Guidance for Working Families
written by Carol Castanon, NTNC Parent Consultant and Mary Biggs, Director Basic Trust (www.basictrust.org)
Many families experience primary caregivers going back to work. Let’s look more closely at what this means for adults, babies, tots and young children. There is a transition waiting in the wings for these families. Adults and children will have an emotional experience attached to this transition/separation, and rightly so. This transition expands the circle of caring hands for your family. For both child and parent, this might mean a new and profoundly important relationship.
Many families share caregiving as part of their co-parenting. And while this means that your baby has her/his beloved parent, it also means that baby adjusts to the plan, tempo, and temperament of more than one. For this family, ritual and continuity can be equally important. Some babies are more flexible than others. Continuity might look different depending on the needs of a particular babe.
Parents often ask what they ought to be looking for in caregivers. They wonder how childcare, or care in the presence of another, will feel to their little ones and perhaps for themselves as well. While a working parent household is absolutely and perfectly fine, it is absolutely and perfectly sensible to have an emotional experience connected to this real life work.
If you are a two parent household, then spend quality time talking about the tasks connected to waking, eating, cleaning, dressing, driving, walking, entering, leaving, transitioning, playing, shopping etc. This conversation is useful because it helps families prepare and plan the organizational management around family. Plan, and then possibly prepare to make changes as different days present different opportunities for needs and flexibility. Even the single parent can create a clear plan for now and next before and after work. This plan is important for children too, as a plan that becomes a ritual is a plan that a child can predict. Predictable routines can be very empowering for children. As you build a partnership with your child, or nurture cooperation, there is an inner map of now and next. This does not mean that a child will always be happy about their plan. Part of saying goodbye for the day will include the emotional landscape of separation. One can love work, co-parent care, kinship care, daycare or nannies, and be sad about goodbyes. Both can be true…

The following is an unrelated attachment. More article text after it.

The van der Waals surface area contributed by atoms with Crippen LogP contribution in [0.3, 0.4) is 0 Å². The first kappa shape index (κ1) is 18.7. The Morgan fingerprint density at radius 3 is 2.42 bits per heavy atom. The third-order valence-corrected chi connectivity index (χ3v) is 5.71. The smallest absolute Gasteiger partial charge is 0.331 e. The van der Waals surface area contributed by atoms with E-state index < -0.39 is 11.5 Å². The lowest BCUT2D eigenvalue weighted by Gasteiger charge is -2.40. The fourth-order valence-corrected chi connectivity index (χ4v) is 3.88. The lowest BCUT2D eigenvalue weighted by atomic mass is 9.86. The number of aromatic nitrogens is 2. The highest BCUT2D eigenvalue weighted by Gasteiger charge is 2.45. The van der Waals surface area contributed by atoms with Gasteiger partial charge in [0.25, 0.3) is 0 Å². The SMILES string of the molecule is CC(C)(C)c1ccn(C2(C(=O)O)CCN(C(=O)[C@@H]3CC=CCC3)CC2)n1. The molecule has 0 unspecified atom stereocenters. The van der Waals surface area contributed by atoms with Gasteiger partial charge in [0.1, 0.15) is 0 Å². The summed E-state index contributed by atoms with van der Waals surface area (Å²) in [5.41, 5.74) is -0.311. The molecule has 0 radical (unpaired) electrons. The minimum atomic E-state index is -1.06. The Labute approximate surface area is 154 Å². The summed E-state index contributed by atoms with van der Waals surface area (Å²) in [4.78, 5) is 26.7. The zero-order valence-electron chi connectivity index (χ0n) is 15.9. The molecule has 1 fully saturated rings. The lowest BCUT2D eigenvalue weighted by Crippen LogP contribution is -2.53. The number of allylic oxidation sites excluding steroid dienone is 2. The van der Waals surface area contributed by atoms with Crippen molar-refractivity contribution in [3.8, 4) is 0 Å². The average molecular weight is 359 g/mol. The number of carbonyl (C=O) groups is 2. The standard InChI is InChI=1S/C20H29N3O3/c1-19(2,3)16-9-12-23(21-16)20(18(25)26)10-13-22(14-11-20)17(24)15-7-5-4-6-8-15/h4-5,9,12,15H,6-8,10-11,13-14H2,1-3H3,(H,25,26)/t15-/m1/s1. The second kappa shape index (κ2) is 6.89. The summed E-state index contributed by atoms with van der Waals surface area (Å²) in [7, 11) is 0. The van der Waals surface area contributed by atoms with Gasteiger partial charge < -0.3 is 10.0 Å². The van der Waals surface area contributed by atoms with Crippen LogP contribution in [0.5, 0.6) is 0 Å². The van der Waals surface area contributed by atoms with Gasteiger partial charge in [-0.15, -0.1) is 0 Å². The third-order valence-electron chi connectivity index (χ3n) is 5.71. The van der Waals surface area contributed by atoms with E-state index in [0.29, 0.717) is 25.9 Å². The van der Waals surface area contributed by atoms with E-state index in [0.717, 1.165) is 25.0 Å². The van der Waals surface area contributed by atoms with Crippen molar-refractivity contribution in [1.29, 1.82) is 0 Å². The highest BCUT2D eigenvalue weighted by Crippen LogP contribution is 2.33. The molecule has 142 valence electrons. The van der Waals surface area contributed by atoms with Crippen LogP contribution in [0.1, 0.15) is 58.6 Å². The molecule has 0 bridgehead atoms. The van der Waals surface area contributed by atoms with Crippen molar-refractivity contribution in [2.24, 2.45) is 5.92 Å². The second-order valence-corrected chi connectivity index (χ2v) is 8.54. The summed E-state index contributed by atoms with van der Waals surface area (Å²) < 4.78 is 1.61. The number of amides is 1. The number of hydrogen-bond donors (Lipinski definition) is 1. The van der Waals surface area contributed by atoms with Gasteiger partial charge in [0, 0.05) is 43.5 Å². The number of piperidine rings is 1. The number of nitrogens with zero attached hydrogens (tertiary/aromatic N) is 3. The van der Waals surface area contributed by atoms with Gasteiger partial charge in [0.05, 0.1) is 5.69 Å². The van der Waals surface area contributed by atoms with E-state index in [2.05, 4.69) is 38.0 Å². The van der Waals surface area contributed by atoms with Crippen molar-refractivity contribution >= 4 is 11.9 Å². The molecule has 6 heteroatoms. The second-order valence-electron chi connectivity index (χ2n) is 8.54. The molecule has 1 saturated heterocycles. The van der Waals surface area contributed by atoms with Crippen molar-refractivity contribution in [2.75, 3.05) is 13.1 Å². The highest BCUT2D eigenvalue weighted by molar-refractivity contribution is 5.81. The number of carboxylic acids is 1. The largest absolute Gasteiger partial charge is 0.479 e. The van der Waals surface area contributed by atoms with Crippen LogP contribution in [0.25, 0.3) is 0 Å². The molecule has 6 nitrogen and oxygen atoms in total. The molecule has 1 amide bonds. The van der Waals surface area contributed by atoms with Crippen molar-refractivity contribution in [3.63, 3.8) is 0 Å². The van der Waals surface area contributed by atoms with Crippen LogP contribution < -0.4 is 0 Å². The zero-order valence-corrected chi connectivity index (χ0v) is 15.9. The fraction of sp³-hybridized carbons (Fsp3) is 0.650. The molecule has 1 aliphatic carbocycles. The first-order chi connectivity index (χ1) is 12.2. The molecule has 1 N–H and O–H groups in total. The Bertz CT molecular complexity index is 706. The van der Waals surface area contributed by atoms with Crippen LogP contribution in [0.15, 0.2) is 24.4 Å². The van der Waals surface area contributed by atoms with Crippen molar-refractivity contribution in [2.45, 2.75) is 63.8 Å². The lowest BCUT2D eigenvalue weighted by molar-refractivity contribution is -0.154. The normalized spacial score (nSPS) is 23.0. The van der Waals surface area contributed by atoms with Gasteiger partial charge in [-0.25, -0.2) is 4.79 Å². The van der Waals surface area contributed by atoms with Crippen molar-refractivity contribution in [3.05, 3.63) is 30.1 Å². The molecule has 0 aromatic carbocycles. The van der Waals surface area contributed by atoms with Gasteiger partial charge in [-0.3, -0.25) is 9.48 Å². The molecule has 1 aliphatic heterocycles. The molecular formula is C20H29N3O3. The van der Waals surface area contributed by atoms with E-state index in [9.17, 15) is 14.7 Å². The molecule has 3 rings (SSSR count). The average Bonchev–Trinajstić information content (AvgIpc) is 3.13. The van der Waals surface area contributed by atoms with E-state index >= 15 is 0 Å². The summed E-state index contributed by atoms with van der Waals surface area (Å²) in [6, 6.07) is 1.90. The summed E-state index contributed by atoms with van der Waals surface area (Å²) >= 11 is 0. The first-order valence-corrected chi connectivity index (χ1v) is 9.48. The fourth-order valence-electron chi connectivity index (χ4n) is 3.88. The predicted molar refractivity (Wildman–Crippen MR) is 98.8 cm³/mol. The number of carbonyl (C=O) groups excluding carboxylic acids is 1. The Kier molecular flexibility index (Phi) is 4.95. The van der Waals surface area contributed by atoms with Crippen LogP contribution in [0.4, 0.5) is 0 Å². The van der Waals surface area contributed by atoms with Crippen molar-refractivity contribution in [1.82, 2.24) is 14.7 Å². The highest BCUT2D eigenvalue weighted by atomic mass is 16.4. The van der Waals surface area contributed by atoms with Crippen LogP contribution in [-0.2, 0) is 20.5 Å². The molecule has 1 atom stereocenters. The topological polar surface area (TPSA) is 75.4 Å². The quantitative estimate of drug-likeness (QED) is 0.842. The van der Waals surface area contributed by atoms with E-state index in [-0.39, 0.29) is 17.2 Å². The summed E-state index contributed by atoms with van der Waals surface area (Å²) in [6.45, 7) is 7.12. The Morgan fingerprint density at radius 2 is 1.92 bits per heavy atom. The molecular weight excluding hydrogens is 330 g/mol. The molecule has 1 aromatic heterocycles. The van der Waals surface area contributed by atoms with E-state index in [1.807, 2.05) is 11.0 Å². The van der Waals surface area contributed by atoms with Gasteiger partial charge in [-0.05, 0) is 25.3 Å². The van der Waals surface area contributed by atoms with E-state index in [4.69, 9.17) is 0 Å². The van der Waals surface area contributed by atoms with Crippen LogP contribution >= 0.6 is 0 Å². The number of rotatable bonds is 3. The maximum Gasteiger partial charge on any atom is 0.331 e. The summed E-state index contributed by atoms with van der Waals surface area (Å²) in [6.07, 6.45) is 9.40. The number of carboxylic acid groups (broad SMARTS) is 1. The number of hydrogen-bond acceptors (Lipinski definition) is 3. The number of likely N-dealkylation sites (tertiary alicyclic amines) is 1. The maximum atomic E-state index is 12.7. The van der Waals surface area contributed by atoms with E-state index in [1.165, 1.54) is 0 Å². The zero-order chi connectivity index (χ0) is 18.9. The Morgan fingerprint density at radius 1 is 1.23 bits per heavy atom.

Whether you have in-home or at center childcare think about continuity for children. How do these very important helpers provide continuity from home with parent to parent at work? What’s the same or different? Are the differences something that feels right, or do you prefer there to be more commonality in foods, schedules, ways of communicating. For the young child, continuity might create a sense of security. For the parent, continuity might create a sense of trust.
Choosing who and how your child is cared for is really important. You can spend time observing, getting to know, and asking questions before you make a childcare decision. Regardless of childcare in-home or at a daycare/childcare center there is a new relationship that is profoundly important to you and your child. You might inquire:
How do you support bonding and attachment between children and caregivers?
How do you support a child during separation?
How do you talk about feelings?
What happens if a child cries for a long time?
What does child centered play mean to you?
How do you facilitate problem solving between children?
What are the meals and how are they served?
Are babies held when they have their bottles?
Tell me about naps.
If you choose a daycare center for your child you might inquire about staff continuity from one part of the day to another, or day to day, or year to year. How long does the staff usually stay at the Center, or is there much turnover? What happens when there are staff absences or primary helper illnesses or vacations? Are children all together or is this daycare big enough to have different rooms for different age groups? How are these kinds of transitions supported?
What does communication look like from childcare/caregiver to home/parent? Communication is so important. This works both ways. When there is something that is out of the ordinary, or there are big feelings, or friends absent, or traveling work trips or any other variety of experiences in a child’s life which are impactful it is very useful to tell one other. The story can also simply be a telling of the morning, afternoon, or day. This, too, creates continuity. It is a kind of experiential storytelling. It helps bridge all the experiences and feelings with a parent and child’s important people. This can even be a telling ritual between home parent and work parent.
Finally, make a time to visit and observe before you make a choice in caregivers/centers. What are caregivers saying yes to or no to? Are they on the floor at eye level with children? If this is a Center you might make note of noise level and visual stimulation. Is it too loud or not stimulating enough? How do the adults support child centered play? And how do adults show their affection and pleasure as caregivers to the children/child?
You may have other inquiries too. Don’t be shy about asking. Your decision to bring in family helpers is important. Trust your instincts to observe and wonder!